C123 should be 3.3uF at 63V (was 10uF at 25V).
C126 should be 100uF at 6.3V (was 22uF at 10V).
C127 should be 33pF (was 100pF).
C128 should be 330nF (was 100nF).
Page 10. Figure 2.
Make all changes as for page 7.
R607 is in parallel with C126.
The two wires to S36 should be shown via PL6.
S20 and S21 should be S20b and S21b.
Add note: S20a and S21a unused.
S31d should be shown as a latchswitch.
Page 37. Text.
Just prior to heading "Organ Voice Circuits", the pulse is provided by C208 and R379 (not C212).
Page 37. Fig. 7.
Circuit around IC44 redrawn, see Figure 48.
C212 is in parallel with R485.
C213 is in parallel with R493.
C217 is connected between IC42 pin 8 and 0V, positive end to IC.
TP1 added at IC43 pin9.
TP2 added at IC43 pin 8.
TR45 emitter goes to R603 in preset voice circuit.
TR45 collector, R507, D148 and D149 junction connected to S34d in master mixer circuit.
Make all changes as for page 38 parts list.
Page 38. Parts list for upper manual.
R413-R417 should be 5k6 (added).
R418-R423 should be 1k0 (added).
R437 should be 22k (was 27k).
R473 should be 8k2 (was 47k).
R484 should be 10k (was 100k).
R485 should be 220k (was 470k).
R487 should be 470R (was 150R).
R490 should be 100k (was 10k).
R492 should be 1k0 (was 100k).
R493 should be 150k (was 470k).
R494 should be 10k (was 27k).
R500,502 should be 100R (were 2k2).
R501 should be 1k0 (was 8k2).
R503 should be 10k (was 8k2).
R505 should be 150R (was 100R).
RV35 should be 100k (was 10k).
C141 should be 10nF (was 3n3).
C142 should be 100nF (was 22nF).
C143 should be 100nF (was 68nF).
C144 should be 39nF (was 15nF).
C145 should be 470pF (was 330pF).
C147,8 should be 100nF (were 10nF).
C149 should be 120nF (was 68nF).
C150 should be 47nF (was 22nF).
C153.154 should be 100nF (were 10nF).
C156 should be 82nF (was 47nF).
C161 should be 820pF (was 1n5).
C164 should be 12nF(was 100nF).
C165 should be 12nF (was 22nF).
C212 should be 100pF ceramic (added).
C213 should be 120pF ceramic(added).
C217 should be 1000uF 6.3V axial (added).
C221,2 should be 3n9 ceramic (added).
C237-C241 should be 220pF ceramic (added).
Page 38. Figure 8.
D76 and D77 are removed and replaced by R603. The junction of R603 and C167 is also connected to the emitter of TR45 in the upper manual circuit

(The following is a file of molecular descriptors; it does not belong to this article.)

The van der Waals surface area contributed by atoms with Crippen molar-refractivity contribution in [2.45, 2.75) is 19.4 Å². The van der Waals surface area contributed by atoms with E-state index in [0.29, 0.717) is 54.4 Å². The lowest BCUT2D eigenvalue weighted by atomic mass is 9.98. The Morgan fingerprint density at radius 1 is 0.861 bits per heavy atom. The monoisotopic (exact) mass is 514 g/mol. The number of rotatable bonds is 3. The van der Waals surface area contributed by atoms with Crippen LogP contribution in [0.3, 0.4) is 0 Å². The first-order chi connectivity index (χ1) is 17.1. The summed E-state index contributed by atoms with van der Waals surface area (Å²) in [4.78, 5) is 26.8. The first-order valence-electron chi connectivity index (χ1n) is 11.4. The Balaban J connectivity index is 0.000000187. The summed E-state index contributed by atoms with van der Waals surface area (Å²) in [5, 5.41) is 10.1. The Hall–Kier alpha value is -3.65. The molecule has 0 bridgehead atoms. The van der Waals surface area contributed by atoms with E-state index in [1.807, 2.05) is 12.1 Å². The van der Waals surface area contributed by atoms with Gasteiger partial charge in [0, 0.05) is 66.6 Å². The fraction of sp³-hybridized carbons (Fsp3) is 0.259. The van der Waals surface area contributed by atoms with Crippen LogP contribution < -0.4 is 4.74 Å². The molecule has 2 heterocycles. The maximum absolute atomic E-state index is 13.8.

Figure 7. On IC45, pins 9 and 10 are linked, pins 13 and 14 are linked and pin 6 is connected to -6V.
Lower end of RV17 should be connected to 0V (not -6V).
The wipers of S27a and S33b should be shown connected to -6V (not 0V).
R509 shown connected between KPS rail and -6V should be shown connected between TR46 emitter and KPS rail.
C227 should be between IC45 pin 6 and 0V.
C215 should be between IC45 pin 8 and top end of RV17, positive to IC.
C224 should be between IC40 pin 14, R510 junction and top of S32b (was shown linked).
C226 should be between TR44 emitter and -6V.
TP3 added at IC45 pin 8.
Make all changes as for parts list page 39.
Page 39. Parts list for preset voices circuit.
R411 should be 390R (was 47R).
R509 should be 270R (was 1k0).
R521 should be 22k (was 39k).
R526 should be 680R (was 1k0).
R537 should be 270R (was 560R).
R540 should be 47k (was 100k).
R541 should be 5k6 (was 12k).
R553 should be 10k (was 22k).
R554 should be 10k (was 4k7).
R603 should be 47R (added).
C171,174,180 should be 22uF 10V axial (was 470uF 16V).
C177 should be 47nF carbonate (was 100nF).
C215 should be 2.2uF 35V tantalum (added).
C224 should be 15nF polyester (added).
C226,227 should be 100nF disc (added).
TR50 should be BC548 (was BC108C).
S31 should be latchswitch 4-pole (added).
Page 39. Text.
In last paragraph before heading "preset voice circuits", C166 charges via D149 and R505 (not D19).
Page 25. Fig. 16.
R2 should be 4k7.
R3 should be 2k7.
R4 should be 5k6.
The 4-pole latchswitch mentioned in the text should read '2-pole latchswitch'.
Fig. 23. In connections to PL1, pins 1 and 2 are transposed.
Page 28. Parts list banjo repeat circuit. R390 should be 68k (was 33k).
C130 should be 1uF carbonate (was axial).
Page 29. Fig. 24.
Make all changes as parts list page 28.
Page 34. Figure 34.
PL1 and SK1 connections to pins 1 and 2 transposed.
TP7 added to IC3 pin 9.
Page 35. Parts list for pedalboard circuit.
RV124 should read RV12.
Page 33. Figure 39.
There should be no vertical line connecting the 0V line under C22, C23 etc. and the junction of R109, R110 and the junction of R111, R112.
There should be no vertical line connecting the 0V line under C28, C27 etc. and the junction of R122, R123 etc. C220 should be connected between IC14 pin 11 and -6V and not between pin 9 and -6V. On IC15, pins 9 and 10 are linked and pins 13 and 14 are linked.
TP4 added at IC15 pin 8.
TP5 added at IC14 pin 8.
TP6 added at IC14 pin 9.
Page 36. Figure 40.
On IC24, pins 1 and 2 are transposed and pins 22 and 23 are transposed. Pins 18 and 20 should be shown connected to -6V and pin 21 should be connected to -1V, IC29, pin 3 should be connected to -1V and pins 4 and 12 should be connected to -6V.
Page 38. Parts list for lower manual.
R120, 213 should be 4k7 (were 390k).
R126, 132 should be 390k (added).
R202 should be 1k (was 10k).
One final item that we have omitted to mention previously is the strapping required as shown in Figure 49. The EPROM is preprogrammed with 30 rhythm patterns and this strap is required in order that the downbeat light functions correctly. The strap required might be different if the chip contained different rhythms. Maplin can provide charts for you to fill in if you wish, to write your own rhythms for use with the Matinee and they will program a chip for you at a small charge.
Maplin have set up a technical enquiry desk for Matinee constructors, so if you have any technical problems with your Matinee organ, please telephone (Contact Details) and ask for Matinee technical enquiries. A very reasonably priced organ stool is available from Maplin to go with the Matinee. The order code is XB95D and the current price is £29.50.
Now that the organ is built, we are sure many of you will be interested in our special offer set of books that will help you learn to play the Matinee. An excellent set of books that will guide you to greater enjoyment of this superb instrument. Finally, may we wish you many happy hours at the keyboard.